The nine-card Portrait spread in Kipper

Sometimes referred to as the “portrait spread”, the nine-card layout consists of three rows of three cards, forming a rectangular shape and one of the most effective ways of reading Kipper cards. This method however is hardly unique. It is to be found among many other types of cartomancy and even appears as a template for Rune casting. Its practicality and usefulness has stood the test of time and is the basis of the knowledge of any cartomancer worth their salt. It also happens to be a building block needed for constructing a Grand tableau – but more of that later.

In Kipper, the significator is usually pre-selected, picking either of the two main character cards, depending on the sex of the querent. This image is positioned in the center and the other cards are laid out around it in rows – the first three above the significator, the fourth and the fifth on either side of it in the second row and, in the third row, below the main card, three more in line.

Following this, the cards are read as they normally would be, with the first column, behind the significator representing the past, the one in the middle the present, and the one in front the future. Again, this is where directionality comes into play and reading for a male will be the mirror image of reading for a female, as it is dictated by the positioning of the characters. Thus, the Woman’s future is to our right, the Man’s to our left. Just pay attention to where each is facing and you should be fine.

One thing that remains a constant are the top and the bottom rows. The one above represents the querent’s thought process while the one below is their cold hard reality. But wait, aren’t we reading the same cards – namely those in the corners – twice or three times over now? Yes, we are.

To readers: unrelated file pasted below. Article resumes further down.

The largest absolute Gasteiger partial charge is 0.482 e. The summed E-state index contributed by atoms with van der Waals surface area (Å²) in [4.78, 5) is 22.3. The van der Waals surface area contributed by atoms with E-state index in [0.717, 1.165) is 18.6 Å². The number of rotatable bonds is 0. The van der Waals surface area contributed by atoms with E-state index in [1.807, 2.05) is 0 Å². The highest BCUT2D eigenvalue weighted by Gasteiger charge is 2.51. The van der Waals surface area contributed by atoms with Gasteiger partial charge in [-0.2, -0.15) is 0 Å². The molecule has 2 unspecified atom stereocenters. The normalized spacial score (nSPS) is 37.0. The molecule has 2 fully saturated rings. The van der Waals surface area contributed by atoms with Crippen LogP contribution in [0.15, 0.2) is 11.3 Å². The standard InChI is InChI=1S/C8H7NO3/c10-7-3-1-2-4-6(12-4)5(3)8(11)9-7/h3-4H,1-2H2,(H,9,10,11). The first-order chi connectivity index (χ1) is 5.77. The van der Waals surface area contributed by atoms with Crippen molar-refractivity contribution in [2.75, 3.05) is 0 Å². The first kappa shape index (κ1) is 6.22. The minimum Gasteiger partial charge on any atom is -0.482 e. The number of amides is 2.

Don’t be afraid to use the same card twice – once when reading the individual column and once when reading a horizontal line. This is where card combinations come into play and each is read as a part of a whole – no matter what whole – and not as purely individual. This “layering” will appear a bit awkward at first but is something one gets used to and, over time, it becomes second nature.

If additional clarity is required, diagonals may also sometimes be read -from the upper left corner to the lower right and from the lower left corner to the upper right – for the female – and the exact opposite for the male.

It is essential that you spend some time practicing before you move on to larger layouts. The nine card spread is excellent preparation for what lies ahead but must be mastered thoroughly before further steps are undertaken. The layout itself is likely to answer most of your pressing questions and is probably the one you will turn to most often but exploring farther and wider will also give you immense pleasure and open up your intuitive powers even more.